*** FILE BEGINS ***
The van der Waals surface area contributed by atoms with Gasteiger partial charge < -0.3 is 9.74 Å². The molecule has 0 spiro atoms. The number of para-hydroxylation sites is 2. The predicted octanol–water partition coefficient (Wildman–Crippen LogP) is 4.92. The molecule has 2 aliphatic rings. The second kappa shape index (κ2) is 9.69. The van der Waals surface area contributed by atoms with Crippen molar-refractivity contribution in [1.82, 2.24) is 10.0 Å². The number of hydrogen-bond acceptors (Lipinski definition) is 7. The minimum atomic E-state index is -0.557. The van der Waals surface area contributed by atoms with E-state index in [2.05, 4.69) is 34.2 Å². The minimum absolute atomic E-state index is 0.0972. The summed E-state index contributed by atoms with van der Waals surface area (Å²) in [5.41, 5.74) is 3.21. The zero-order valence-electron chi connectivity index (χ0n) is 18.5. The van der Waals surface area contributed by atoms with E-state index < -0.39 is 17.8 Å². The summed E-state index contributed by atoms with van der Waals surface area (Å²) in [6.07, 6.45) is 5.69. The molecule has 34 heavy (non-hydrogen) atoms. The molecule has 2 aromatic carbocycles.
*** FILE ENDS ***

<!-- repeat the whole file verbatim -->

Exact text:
The van der Waals surface area contributed by atoms with Gasteiger partial charge < -0.3 is 9.74 Å². The molecule has 0 spiro atoms. The number of para-hydroxylation sites is 2. The predicted octanol–water partition coefficient (Wildman–Crippen LogP) is 4.92. The molecule has 2 aliphatic rings. The second kappa shape index (κ2) is 9.69. The van der Waals surface area contributed by atoms with Crippen molar-refractivity contribution in [1.82, 2.24) is 10.0 Å². The number of hydrogen-bond acceptors (Lipinski definition) is 7. The minimum atomic E-state index is -0.557. The van der Waals surface area contributed by atoms with E-state index in [2.05, 4.69) is 34.2 Å². The minimum absolute atomic E-state index is 0.0972. The summed E-state index contributed by atoms with van der Waals surface area (Å²) in [5.41, 5.74) is 3.21. The zero-order valence-electron chi connectivity index (χ0n) is 18.5. The van der Waals surface area contributed by atoms with E-state index < -0.39 is 17.8 Å². The summed E-state index contributed by atoms with van der Waals surface area (Å²) in [6.07, 6.45) is 5.69. The molecule has 34 heavy (non-hydrogen) atoms. The molecule has 2 aromatic carbocycles.